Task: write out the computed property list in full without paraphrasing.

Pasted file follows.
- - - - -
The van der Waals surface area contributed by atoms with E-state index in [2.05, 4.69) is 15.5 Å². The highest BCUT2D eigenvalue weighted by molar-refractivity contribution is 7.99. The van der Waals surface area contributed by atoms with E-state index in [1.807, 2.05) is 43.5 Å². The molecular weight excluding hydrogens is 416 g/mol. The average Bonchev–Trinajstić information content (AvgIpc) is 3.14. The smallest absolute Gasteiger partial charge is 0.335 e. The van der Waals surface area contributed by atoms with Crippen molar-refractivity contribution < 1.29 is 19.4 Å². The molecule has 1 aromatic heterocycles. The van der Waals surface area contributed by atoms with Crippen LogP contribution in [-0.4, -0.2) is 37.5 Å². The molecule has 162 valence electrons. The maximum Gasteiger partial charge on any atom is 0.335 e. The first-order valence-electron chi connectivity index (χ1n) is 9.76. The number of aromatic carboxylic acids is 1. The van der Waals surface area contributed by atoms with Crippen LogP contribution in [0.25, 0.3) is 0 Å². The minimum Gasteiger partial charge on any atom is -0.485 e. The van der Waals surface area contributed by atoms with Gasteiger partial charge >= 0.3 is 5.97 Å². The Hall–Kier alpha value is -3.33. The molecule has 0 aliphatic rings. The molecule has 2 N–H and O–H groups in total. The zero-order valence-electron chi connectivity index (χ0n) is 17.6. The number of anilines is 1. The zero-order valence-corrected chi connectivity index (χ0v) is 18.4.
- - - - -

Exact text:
The van der Waals surface area contributed by atoms with E-state index in [2.05, 4.69) is 15.5 Å². The highest BCUT2D eigenvalue weighted by molar-refractivity contribution is 7.99. The van der Waals surface area contributed by atoms with E-state index in [1.807, 2.05) is 43.5 Å². The molecular weight excluding hydrogens is 416 g/mol. The average Bonchev–Trinajstić information content (AvgIpc) is 3.14. The smallest absolute Gasteiger partial charge is 0.335 e. The van der Waals surface area contributed by atoms with Crippen molar-refractivity contribution < 1.29 is 19.4 Å². The molecule has 1 aromatic heterocycles. The van der Waals surface area contributed by atoms with Crippen LogP contribution in [-0.4, -0.2) is 37.5 Å². The molecule has 162 valence electrons. The maximum Gasteiger partial charge on any atom is 0.335 e. The first-order valence-electron chi connectivity index (χ1n) is 9.76. The number of aromatic carboxylic acids is 1. The van der Waals surface area contributed by atoms with Crippen LogP contribution in [0.25, 0.3) is 0 Å². The minimum Gasteiger partial charge on any atom is -0.485 e. The van der Waals surface area contributed by atoms with Gasteiger partial charge >= 0.3 is 5.97 Å². The Hall–Kier alpha value is -3.33. The molecule has 0 aliphatic rings. The molecule has 2 N–H and O–H groups in total. The zero-order valence-electron chi connectivity index (χ0n) is 17.6. The number of anilines is 1. The zero-order valence-corrected chi connectivity index (χ0v) is 18.4.